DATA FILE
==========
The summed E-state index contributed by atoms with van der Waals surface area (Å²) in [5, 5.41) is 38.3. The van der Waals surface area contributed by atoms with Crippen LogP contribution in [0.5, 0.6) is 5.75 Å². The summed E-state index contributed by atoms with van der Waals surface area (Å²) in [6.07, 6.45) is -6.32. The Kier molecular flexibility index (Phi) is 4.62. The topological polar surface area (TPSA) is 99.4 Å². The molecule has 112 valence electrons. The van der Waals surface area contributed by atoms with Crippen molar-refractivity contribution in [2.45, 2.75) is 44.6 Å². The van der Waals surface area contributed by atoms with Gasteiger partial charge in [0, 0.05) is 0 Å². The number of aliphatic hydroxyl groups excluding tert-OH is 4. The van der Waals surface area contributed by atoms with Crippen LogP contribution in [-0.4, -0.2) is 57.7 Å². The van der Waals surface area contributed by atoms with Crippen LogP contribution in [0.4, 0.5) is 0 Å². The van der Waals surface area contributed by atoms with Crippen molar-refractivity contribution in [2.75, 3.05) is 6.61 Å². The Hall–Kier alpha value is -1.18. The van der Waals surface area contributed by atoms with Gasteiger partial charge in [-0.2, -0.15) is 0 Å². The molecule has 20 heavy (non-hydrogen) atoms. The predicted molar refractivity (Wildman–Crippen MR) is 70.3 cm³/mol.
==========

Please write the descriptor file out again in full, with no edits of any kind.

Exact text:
The summed E-state index contributed by atoms with van der Waals surface area (Å²) in [5, 5.41) is 38.3. The van der Waals surface area contributed by atoms with Crippen LogP contribution in [0.5, 0.6) is 5.75 Å². The summed E-state index contributed by atoms with van der Waals surface area (Å²) in [6.07, 6.45) is -6.32. The Kier molecular flexibility index (Phi) is 4.62. The topological polar surface area (TPSA) is 99.4 Å². The molecule has 112 valence electrons. The van der Waals surface area contributed by atoms with Crippen molar-refractivity contribution in [2.45, 2.75) is 44.6 Å². The van der Waals surface area contributed by atoms with Gasteiger partial charge in [0, 0.05) is 0 Å². The number of aliphatic hydroxyl groups excluding tert-OH is 4. The van der Waals surface area contributed by atoms with Crippen LogP contribution in [-0.4, -0.2) is 57.7 Å². The van der Waals surface area contributed by atoms with Crippen LogP contribution in [0.4, 0.5) is 0 Å². The van der Waals surface area contributed by atoms with Crippen molar-refractivity contribution in [2.75, 3.05) is 6.61 Å². The Hall–Kier alpha value is -1.18. The van der Waals surface area contributed by atoms with Gasteiger partial charge in [-0.2, -0.15) is 0 Å². The molecule has 20 heavy (non-hydrogen) atoms. The predicted molar refractivity (Wildman–Crippen MR) is 70.3 cm³/mol.